How Empty Is Your Website Copy?July 3rd 2019 Sally Ormond empty website copy, poor web content, Website copywriting
Empty website copy is rife. Your website content should attract, inspire, and persuade readers that your product or services are just what they’ve been looking for.
However, that said, there are far too many websites out there with empty content.
They may look pretty, but all their doing is taking up valuable internet real estate.
Why is your web copy empty?
What do I mean by empty website copy?
Well, it can mean one of two things. Either:
- It’s all about your business and doesn’t address your readers needs and wants, or
- It’s full of empty phrases
Let me explain.
Failing to address your readers’ needs
This one is very common, and I’m sure you’ve come across many sites that have fallen foul of this.
When writing your website copy, it’s very easy to talk about your business. You’ll think that by telling readers about how long you’ve been in business, how great your product/service is, what it is, and how it works, you’ll attract shed loads of visitors and sell millions.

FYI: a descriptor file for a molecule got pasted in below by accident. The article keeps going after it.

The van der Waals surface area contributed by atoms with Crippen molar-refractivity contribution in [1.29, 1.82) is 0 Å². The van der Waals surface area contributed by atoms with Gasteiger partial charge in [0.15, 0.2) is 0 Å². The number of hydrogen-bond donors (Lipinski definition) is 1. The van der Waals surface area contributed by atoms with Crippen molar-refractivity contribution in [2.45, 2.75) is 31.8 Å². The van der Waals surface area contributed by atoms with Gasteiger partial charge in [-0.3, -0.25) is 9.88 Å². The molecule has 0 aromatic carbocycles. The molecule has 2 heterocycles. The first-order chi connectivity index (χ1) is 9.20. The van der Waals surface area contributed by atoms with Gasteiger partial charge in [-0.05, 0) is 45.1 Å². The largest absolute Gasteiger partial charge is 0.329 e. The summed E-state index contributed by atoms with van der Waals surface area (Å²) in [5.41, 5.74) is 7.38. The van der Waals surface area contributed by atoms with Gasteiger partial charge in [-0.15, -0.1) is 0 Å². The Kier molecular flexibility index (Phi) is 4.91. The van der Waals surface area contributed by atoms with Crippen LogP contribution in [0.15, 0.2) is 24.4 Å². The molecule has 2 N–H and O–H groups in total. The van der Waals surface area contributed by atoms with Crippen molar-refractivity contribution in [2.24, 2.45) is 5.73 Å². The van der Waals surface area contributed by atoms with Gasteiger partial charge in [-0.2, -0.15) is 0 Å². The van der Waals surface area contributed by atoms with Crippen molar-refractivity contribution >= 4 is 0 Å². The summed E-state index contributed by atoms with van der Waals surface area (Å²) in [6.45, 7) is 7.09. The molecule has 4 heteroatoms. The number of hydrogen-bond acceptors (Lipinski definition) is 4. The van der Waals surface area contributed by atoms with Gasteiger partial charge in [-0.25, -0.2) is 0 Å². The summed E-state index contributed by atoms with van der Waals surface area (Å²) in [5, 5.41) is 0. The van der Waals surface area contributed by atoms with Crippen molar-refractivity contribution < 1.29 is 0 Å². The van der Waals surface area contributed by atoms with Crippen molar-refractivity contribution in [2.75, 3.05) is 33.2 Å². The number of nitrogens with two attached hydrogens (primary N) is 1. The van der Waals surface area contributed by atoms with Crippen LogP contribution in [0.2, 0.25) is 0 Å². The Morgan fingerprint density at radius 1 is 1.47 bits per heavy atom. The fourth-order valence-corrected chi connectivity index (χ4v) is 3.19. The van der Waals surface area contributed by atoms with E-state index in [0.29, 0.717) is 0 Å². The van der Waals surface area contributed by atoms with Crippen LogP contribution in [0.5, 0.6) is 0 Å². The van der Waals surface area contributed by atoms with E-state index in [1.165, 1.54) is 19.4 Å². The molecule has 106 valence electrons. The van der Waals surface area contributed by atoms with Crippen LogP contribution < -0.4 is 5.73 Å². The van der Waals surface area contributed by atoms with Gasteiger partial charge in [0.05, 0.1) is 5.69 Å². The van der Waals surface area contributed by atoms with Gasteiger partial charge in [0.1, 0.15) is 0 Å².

You’d also be wrong.
If you don’t believe me think back to the last social gathering you attended. I bet, somewhere among the crowd, was a party bore. You know the person I mean. The one who wants to talk about himself all night, and has always gone one better than you.
He’s the human version of empty web content.
The only way you’ll engage with your readers and convince them to do business with you is by addressing their needs. It’s imperative every word on your site talks to them directly and shows them how you’re going to make their life easier. That means talking about why you do what you do rather than what you do.
Using empty phrases
Empty phrases are used so often they have become clichés.
What are they?
They are things like:
- Market leading
- Leaders in our field
- Turnkey solutions
- Best in class
None of these tell your reader how you’re going to make their life easier. Plus, with phrases such as “market leading” and “best in class” – who says they are? Do you have proof?
Using words and phrases like these is a complete waste of time. Just in the same way as using formal, hyperbolic words
Big words don’t make you sound intelligent so please don’t use them. Stick to straightforward, plain English.
Sally Ormond is a professional freelance copywriter. She works with companies around the world creating meaningful content. Check her out at www.briarcopywriting.com.